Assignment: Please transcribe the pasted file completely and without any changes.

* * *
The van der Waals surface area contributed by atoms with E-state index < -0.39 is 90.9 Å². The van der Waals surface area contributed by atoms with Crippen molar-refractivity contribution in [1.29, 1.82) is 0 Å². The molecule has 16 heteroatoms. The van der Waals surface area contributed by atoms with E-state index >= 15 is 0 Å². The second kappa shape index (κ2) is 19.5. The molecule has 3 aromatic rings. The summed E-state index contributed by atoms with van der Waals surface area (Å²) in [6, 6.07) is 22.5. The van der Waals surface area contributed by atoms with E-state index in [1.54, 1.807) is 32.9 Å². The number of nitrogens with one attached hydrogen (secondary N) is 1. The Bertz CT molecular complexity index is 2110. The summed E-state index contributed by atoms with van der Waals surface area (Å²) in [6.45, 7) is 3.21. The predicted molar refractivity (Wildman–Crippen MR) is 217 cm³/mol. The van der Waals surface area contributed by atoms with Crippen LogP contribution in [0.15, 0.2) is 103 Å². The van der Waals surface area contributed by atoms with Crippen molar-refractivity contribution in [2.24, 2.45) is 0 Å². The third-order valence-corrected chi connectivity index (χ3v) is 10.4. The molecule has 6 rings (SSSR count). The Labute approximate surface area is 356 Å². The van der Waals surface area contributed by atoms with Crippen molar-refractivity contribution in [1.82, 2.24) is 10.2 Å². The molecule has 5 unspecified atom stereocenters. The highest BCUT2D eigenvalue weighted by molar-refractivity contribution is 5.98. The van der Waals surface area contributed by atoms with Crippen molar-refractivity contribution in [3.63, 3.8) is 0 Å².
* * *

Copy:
The van der Waals surface area contributed by atoms with E-state index < -0.39 is 90.9 Å². The van der Waals surface area contributed by atoms with Crippen molar-refractivity contribution in [1.29, 1.82) is 0 Å². The molecule has 16 heteroatoms. The van der Waals surface area contributed by atoms with E-state index >= 15 is 0 Å². The second kappa shape index (κ2) is 19.5. The molecule has 3 aromatic rings. The summed E-state index contributed by atoms with van der Waals surface area (Å²) in [6, 6.07) is 22.5. The van der Waals surface area contributed by atoms with E-state index in [1.54, 1.807) is 32.9 Å². The number of nitrogens with one attached hydrogen (secondary N) is 1. The Bertz CT molecular complexity index is 2110. The summed E-state index contributed by atoms with van der Waals surface area (Å²) in [6.45, 7) is 3.21. The predicted molar refractivity (Wildman–Crippen MR) is 217 cm³/mol. The van der Waals surface area contributed by atoms with Crippen LogP contribution in [0.15, 0.2) is 103 Å². The van der Waals surface area contributed by atoms with Crippen molar-refractivity contribution in [2.24, 2.45) is 0 Å². The third-order valence-corrected chi connectivity index (χ3v) is 10.4. The molecule has 6 rings (SSSR count). The Labute approximate surface area is 356 Å². The van der Waals surface area contributed by atoms with Crippen molar-refractivity contribution in [1.82, 2.24) is 10.2 Å². The molecule has 5 unspecified atom stereocenters. The highest BCUT2D eigenvalue weighted by molar-refractivity contribution is 5.98. The van der Waals surface area contributed by atoms with Crippen molar-refractivity contribution in [3.63, 3.8) is 0 Å².